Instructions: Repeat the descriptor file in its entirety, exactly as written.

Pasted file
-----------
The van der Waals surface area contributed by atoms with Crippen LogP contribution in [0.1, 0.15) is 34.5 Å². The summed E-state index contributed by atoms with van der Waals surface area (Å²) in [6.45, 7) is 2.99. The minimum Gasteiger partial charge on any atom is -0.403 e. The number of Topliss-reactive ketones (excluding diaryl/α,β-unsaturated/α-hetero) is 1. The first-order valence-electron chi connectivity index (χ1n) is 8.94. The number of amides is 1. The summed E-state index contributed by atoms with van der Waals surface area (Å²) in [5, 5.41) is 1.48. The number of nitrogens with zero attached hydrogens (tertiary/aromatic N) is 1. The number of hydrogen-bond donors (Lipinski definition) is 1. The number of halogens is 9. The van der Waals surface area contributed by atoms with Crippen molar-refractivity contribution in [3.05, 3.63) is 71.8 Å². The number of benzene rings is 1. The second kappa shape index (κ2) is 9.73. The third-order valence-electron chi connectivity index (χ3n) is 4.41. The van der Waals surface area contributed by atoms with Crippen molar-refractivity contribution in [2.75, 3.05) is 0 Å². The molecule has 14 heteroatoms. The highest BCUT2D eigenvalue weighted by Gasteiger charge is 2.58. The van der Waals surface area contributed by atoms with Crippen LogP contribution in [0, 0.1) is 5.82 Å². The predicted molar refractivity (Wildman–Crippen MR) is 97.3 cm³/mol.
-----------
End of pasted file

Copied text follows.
The van der Waals surface area contributed by atoms with Crippen LogP contribution in [0.1, 0.15) is 34.5 Å². The summed E-state index contributed by atoms with van der Waals surface area (Å²) in [6.45, 7) is 2.99. The minimum Gasteiger partial charge on any atom is -0.403 e. The number of Topliss-reactive ketones (excluding diaryl/α,β-unsaturated/α-hetero) is 1. The first-order valence-electron chi connectivity index (χ1n) is 8.94. The number of amides is 1. The summed E-state index contributed by atoms with van der Waals surface area (Å²) in [5, 5.41) is 1.48. The number of nitrogens with zero attached hydrogens (tertiary/aromatic N) is 1. The number of hydrogen-bond donors (Lipinski definition) is 1. The number of halogens is 9. The van der Waals surface area contributed by atoms with Crippen molar-refractivity contribution in [3.05, 3.63) is 71.8 Å². The number of benzene rings is 1. The second kappa shape index (κ2) is 9.73. The third-order valence-electron chi connectivity index (χ3n) is 4.41. The van der Waals surface area contributed by atoms with Crippen molar-refractivity contribution in [2.75, 3.05) is 0 Å². The molecule has 14 heteroatoms. The highest BCUT2D eigenvalue weighted by Gasteiger charge is 2.58. The van der Waals surface area contributed by atoms with Crippen LogP contribution in [0, 0.1) is 5.82 Å². The predicted molar refractivity (Wildman–Crippen MR) is 97.3 cm³/mol.